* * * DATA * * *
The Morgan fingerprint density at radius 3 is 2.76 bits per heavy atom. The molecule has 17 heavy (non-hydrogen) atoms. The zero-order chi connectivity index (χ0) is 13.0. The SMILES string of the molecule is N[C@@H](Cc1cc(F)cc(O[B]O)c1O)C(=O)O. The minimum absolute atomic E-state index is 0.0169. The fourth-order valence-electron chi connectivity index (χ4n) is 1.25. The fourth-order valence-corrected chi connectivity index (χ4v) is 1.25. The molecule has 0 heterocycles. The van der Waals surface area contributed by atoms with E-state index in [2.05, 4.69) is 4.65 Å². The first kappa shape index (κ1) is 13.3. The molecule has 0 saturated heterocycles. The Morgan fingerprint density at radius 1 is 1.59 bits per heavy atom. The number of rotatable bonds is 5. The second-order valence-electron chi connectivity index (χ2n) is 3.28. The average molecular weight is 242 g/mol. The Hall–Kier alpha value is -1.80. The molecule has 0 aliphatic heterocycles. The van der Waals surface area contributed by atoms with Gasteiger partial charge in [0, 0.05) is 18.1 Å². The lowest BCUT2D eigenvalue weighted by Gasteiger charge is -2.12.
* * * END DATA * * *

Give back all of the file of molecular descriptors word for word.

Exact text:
The Morgan fingerprint density at radius 3 is 2.76 bits per heavy atom. The molecule has 17 heavy (non-hydrogen) atoms. The zero-order chi connectivity index (χ0) is 13.0. The SMILES string of the molecule is N[C@@H](Cc1cc(F)cc(O[B]O)c1O)C(=O)O. The minimum absolute atomic E-state index is 0.0169. The fourth-order valence-electron chi connectivity index (χ4n) is 1.25. The fourth-order valence-corrected chi connectivity index (χ4v) is 1.25. The molecule has 0 heterocycles. The van der Waals surface area contributed by atoms with E-state index in [2.05, 4.69) is 4.65 Å². The first kappa shape index (κ1) is 13.3. The molecule has 0 saturated heterocycles. The Morgan fingerprint density at radius 1 is 1.59 bits per heavy atom. The number of rotatable bonds is 5. The second-order valence-electron chi connectivity index (χ2n) is 3.28. The average molecular weight is 242 g/mol. The Hall–Kier alpha value is -1.80. The molecule has 0 aliphatic heterocycles. The van der Waals surface area contributed by atoms with Gasteiger partial charge in [0, 0.05) is 18.1 Å². The lowest BCUT2D eigenvalue weighted by Gasteiger charge is -2.12.